|Weapon Type:|| |
|First Appearance:||Samurai Warriors 2|
|Real name:|| |
|Japanese name:|| |
September 20, 1545
August 20, 1578
|Birth year is debated between the years 1544 or 1545. Birth date is disputed.|
Shikanosuke Yamanaka (山中 鹿之助, Yamanaka Shikanosuke) is a young Amago general famous for his impressive courage and attractive looks. Known as the "Kirin Child of Sain'in", he is best known for resisting the Mōri to his last days. Whether he actually did any of the wondrous acts he is known for, however, is still unknown and debated to this day.
His Nobunaga's Ambition counterpart is thirty-second place in Gamecity's character popularity ranking for 2015. The Nobunaga no Yabou 201X poll for 4-star officers puts him in fifty-eighth place. He placed forty-fourth in the Nobunaga no Yabou Taishi poll for most favorite father.
Role in GamesEdit
Shikanosuke makes a minor appearance as one of the male samurai bodyguards the player can earn and purchase in the Shop during the second title. During the game's first Empires installment, he appears as a spear-wielding officer in the Unification Of Chugoku scenario serving under the Amago clan.
Depicted as a self-righteous general who hates the Mōri, he is responsible for introducing Nobunaga to Motonari within the latter's story in Sengoku Musou 3: Empires. Motonari is weary of dealing with Nobunaga and Shikanosuke simultaneously, as the younger man's bravery and talents are admirable yet futile. After suffering defeat in the field of battle, Shikanosuke condemns Motonari's actions and falls with the Amago clan.
For his fourth title and 4-II battle appearances, Shikanosuke is an irate and impatient warrior. He ventures to do everything himself and tries to win through persistence and brute strength. Motonari and Takakage take advantage of his short fuse for their strategies. The fifth 4-II downloadable scenario counts Shikanosuke as an attractive man; his rage towards the rabble beating the tea party's guests sends him into battle.
In Kessen III, Nobunaga has the chance to recruit him for his army. During the Battle of Akashi in the game's eighth chapter, first head to the northern village on the map. After hearing the tale of Shikanosuke's reluctant participation, the player may then march south and defeat Takaie Shishido. Free to do as he pleases, the general decides to repay the Oda army's kindness by serving in their ranks. He leads a spear unit, and his beginning stats are strongest out of all the optional generals in the game.
Throughout the series, he is referred to by his famous name. He has spectacular stats for war in Chūgoku, not so much in domestic affairs. His act of declaring his service to the Amago and his death are often mentioned as historical events in the series.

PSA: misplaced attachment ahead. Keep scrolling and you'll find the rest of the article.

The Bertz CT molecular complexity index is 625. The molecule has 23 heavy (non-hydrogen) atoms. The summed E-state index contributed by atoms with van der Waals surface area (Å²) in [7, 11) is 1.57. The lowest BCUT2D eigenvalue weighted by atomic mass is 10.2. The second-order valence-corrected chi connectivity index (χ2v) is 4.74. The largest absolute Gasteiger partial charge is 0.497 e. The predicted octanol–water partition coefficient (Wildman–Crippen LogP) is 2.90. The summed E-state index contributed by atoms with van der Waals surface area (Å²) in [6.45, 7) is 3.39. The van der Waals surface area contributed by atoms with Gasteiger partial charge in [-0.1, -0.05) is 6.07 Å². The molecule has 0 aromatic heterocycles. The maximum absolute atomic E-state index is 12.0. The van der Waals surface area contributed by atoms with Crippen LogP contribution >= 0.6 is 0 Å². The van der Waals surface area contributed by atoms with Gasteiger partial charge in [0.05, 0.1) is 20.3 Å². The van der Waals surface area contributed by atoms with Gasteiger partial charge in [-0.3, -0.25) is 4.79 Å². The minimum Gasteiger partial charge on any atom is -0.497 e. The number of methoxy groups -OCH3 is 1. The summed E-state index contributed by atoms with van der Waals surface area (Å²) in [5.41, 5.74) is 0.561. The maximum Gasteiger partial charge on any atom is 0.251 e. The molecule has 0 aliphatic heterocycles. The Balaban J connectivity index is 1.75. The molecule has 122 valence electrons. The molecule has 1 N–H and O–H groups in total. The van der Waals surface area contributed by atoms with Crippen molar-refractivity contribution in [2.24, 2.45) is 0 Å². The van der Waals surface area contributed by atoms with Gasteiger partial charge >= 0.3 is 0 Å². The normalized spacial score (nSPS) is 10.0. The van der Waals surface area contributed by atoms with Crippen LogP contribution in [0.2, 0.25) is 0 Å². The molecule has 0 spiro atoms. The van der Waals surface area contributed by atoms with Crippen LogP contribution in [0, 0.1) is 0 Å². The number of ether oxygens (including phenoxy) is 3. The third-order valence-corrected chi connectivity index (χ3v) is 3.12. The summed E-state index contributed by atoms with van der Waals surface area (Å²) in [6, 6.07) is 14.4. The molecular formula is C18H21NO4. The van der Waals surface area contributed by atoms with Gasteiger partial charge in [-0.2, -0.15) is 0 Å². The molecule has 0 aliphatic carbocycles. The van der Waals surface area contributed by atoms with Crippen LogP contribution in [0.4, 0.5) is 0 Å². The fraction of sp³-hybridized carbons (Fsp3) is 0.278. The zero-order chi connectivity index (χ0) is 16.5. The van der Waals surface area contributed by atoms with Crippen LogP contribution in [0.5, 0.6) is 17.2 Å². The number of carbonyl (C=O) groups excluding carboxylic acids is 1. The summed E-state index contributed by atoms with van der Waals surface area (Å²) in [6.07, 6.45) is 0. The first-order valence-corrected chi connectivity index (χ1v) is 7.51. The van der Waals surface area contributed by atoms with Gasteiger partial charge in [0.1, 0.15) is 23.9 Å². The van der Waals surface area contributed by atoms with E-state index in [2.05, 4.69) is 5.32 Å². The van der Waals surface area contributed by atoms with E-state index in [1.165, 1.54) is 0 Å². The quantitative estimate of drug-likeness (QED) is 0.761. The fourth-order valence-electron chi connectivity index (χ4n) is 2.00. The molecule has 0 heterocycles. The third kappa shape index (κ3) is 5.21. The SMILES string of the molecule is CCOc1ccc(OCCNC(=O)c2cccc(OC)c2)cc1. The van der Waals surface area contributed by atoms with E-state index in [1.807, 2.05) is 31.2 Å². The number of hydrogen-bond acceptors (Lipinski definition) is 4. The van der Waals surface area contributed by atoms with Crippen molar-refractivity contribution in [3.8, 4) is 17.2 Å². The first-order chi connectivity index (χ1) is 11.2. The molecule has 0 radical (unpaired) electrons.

For the newest title, Shikanosuke is called by his real name, Yukimori. He happily offers his service to Yoshihisa Amago. A man of action who prefers to ask questions later, he hops at any chance to prove himself in battle. Yoshihisa scorns his lack of refinement and subtlety, but he applauds his general's charisma for it helps innovate the troops. Though clumsy while expressing his gratitude, Yukimori admires his master and loves to eat up praise. The retainer acts as a constant aid to Yoshihisa throughout the "what if?" events in the game.
Should Yoshihisa succeed in defeating Motonari, a boastful Yukimori will berate their western rival as a pitiful man. The retainer is surprised when his lord speaks in favor of his rival and reconciles his differences with Motonari. After Yoshihisa becomes the lord of the Western regions, Yukimori seems to have learned from the experience. When his lord asks him what purpose war has, he believes showing mercy after decimating an opponent is pivotal for truly understanding them. Comprehending their views leads to much needed respect and peace. Pleased by his retainer's response, they return to celebrating their victory with the rest of the Amago vassals.
Nobunaga no Yabou 201X has him act as one of three stars for the Amago Heroes event. Shikanosuke and his comrades wish to better protect their master and visit the SLO headquarters to plead for training. Director Isurugi leads the eager trio to the base's VR educational center and subjects them to challenging UMA simulations. Shikanosuke's unique feat is resisting the simulation's paralyzing ailment through sheer willpower. He helps the protagonist beat the test and frees his shocked allies from their trance.
Mōri Motonari: Chikai no SanshiEdit
By the time Shikanosuke is born into the world in Mouri Motonari: Chikai no Sanshi, his father dies while fighting Motonari's army. Years later, a young Shikanosuke is raised by his widowed mother in Izumo and overhears gossip of Suke Sugishige's defeat in battle. Realizing it is only a matter of time before the Mōri reach his home, Shikanosuke informs his mother of his intentions of joining the samurai class. The young boy's goal is to join the Amago and avenge his father's death by Motonari's hand. His mother finds it pointless to try to dissuade him, so she hands him Narimitsu, a treasured sword left to her by Shikanosuke's father.